Friday, June 05, 2009
Love Letters, Hate Mail: Tiananmen Square 20th Anniversary Edition
Hong Kong, I am proud of you today.
There are plenty of things I could call you. Spoiled. Apathetic. Self-centered. A sellout. Abrasive. Vain. Sneaky. Ill-mannered. And while I do believe all those to be true, last night restored my faith in the place I now call home.
The divide between Mainland China and Hong Kong is a tricky one. And I think they like it that way.
Let's assess. Since the handover in 1997, Hong Kong was deemed a Special Administrative Region of China. They say something like one country, two systems, but this is definitely not the case. I have a Hong Kong ID, I have a Hong Kong work visa, I work for a Hong Kong company. Nothing to do with China. I do have an expired China visa, and yes, that means I have to get my passport stamped every time I go into China for work. And Americans are not easily allowed entry into China. On the flip side, Mainlanders are not easily allowed into Hong Kong. There is some kind of quota so HK is not overrun with Chinese... and you wonder why there are still tensions!
Hongkongers don't want to look like Mainlanders anyway. I can sometimes tell the difference between them. They don't even speak the same language, which is an additional headache for me because I now have to attempt to learn 2 crazy languages. They drive on different sides of the road. They have different toilets. And if you were born a Hongkonger, you can never work for the Chinese government. They just don't trust you.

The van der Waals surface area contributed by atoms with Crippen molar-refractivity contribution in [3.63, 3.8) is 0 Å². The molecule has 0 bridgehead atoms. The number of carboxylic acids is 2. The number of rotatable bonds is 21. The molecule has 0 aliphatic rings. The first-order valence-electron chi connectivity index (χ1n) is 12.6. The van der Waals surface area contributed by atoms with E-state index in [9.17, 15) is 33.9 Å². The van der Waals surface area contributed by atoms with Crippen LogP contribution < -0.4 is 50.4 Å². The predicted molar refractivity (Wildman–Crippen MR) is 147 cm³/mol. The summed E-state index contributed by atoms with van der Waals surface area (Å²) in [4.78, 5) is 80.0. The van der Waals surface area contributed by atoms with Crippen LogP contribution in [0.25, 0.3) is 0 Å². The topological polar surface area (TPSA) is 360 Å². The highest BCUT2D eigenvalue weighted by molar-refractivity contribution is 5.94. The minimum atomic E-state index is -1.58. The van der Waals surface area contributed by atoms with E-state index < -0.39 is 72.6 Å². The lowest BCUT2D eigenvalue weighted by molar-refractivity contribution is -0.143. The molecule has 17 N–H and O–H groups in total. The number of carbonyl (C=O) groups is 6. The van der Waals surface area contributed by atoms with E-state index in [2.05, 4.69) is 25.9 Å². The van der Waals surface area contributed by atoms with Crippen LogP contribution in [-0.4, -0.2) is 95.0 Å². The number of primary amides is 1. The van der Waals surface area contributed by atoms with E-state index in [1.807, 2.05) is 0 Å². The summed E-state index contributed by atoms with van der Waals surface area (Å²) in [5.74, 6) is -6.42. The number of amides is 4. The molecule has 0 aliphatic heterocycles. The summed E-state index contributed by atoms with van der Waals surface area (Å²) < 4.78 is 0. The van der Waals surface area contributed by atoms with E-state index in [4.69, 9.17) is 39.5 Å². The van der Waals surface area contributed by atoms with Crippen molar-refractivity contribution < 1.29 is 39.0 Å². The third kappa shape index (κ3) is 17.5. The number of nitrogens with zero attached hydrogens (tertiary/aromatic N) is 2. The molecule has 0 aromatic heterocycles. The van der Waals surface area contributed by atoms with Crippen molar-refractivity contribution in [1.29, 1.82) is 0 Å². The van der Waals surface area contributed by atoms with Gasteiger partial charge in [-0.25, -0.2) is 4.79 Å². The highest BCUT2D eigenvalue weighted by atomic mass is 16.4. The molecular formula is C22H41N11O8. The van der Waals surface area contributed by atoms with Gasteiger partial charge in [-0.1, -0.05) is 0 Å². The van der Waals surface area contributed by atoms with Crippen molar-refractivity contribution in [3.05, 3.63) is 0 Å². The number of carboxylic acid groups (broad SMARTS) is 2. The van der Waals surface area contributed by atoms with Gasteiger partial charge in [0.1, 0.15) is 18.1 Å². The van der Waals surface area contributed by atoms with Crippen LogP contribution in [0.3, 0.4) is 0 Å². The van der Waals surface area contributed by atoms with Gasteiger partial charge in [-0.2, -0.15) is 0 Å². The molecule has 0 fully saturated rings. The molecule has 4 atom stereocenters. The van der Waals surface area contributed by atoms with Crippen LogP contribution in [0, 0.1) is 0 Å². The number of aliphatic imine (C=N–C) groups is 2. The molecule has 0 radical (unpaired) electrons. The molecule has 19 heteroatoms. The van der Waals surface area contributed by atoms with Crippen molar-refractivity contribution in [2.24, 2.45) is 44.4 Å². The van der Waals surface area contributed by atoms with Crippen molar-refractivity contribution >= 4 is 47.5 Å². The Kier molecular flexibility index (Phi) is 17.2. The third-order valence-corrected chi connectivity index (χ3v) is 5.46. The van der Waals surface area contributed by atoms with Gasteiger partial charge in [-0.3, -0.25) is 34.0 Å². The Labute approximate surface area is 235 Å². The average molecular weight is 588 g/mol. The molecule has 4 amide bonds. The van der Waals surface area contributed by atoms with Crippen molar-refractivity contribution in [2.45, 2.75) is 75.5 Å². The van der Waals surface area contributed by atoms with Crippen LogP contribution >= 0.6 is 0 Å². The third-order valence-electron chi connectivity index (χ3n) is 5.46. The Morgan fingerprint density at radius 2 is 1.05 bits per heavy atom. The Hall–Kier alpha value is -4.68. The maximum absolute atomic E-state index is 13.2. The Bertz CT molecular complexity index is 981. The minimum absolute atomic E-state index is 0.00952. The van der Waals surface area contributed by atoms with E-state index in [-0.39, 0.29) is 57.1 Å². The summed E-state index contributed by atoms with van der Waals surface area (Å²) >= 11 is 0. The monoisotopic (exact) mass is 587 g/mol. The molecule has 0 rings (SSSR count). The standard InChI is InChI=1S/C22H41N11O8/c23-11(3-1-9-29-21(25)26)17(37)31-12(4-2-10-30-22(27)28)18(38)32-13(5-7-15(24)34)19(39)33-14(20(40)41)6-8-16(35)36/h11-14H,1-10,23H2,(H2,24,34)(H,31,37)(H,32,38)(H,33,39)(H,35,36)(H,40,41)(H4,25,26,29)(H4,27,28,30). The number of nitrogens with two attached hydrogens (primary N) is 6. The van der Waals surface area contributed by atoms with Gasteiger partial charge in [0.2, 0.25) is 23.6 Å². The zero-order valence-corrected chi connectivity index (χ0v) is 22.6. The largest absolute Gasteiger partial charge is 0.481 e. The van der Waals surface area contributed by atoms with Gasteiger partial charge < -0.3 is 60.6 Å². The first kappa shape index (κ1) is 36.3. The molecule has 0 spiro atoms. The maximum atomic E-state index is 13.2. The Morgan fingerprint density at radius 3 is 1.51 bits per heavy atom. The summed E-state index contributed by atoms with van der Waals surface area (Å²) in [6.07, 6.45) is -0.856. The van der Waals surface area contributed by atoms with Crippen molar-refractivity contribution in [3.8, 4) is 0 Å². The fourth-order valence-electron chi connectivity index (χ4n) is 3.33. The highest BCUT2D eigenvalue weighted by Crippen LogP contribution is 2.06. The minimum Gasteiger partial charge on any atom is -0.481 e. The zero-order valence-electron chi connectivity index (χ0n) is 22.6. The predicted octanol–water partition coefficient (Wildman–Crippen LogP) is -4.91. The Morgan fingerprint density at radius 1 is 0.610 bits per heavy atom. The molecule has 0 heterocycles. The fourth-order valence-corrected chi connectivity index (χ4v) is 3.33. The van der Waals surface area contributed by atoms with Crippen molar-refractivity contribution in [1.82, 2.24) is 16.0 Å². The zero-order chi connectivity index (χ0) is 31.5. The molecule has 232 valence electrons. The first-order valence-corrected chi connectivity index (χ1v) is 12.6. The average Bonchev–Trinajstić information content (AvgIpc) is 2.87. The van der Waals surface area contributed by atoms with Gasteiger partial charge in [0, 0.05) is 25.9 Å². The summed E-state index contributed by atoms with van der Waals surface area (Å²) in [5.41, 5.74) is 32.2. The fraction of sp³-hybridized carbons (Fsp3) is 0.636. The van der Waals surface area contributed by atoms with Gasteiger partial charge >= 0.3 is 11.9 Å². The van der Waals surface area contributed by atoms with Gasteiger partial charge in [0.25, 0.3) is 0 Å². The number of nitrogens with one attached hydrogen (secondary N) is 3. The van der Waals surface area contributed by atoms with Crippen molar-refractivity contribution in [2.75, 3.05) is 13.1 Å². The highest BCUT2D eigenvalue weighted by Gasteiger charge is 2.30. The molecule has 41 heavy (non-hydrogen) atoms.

And yet, when I waited at immigration for my visa renewal, the place was packed with Mainlanders who obviously wanted their child born the a better place.
Let's take a look at another stark difference. Yesterday was the 20th anniversary of Tiananmen Square. Days before this anniversary China had blocked access to Twitter and Hotmail and any search or mention of Tiananmen Square. How can they do this, and how can a government deny the event, access, and information in this day in age? This is an ongoing oppression, not just a one time event. While peaceful and beautiful vigils were held around the world for this anniversary, it was business as usual in China. You would never have guessed anything of significance occurred on this day.
So as best we could on "Chinese" soil, we gathered in Victoria Park.
I may have only been 8 when this all went down, but I remember it. I remember seeing video and it struck me. Will I ever have enough courage and conviction to leave this world a better place?
Last night's vigil was orderly and peaceful, and didn't even have much police presence. There were a lot of younger people there which gave me hope that this generation may actually give a damn. We even made ABC Nightly News!
People are worried that our freedom in Hong Kong will be taken away and will become more like the Mainland. How can we possibly allow this to happen?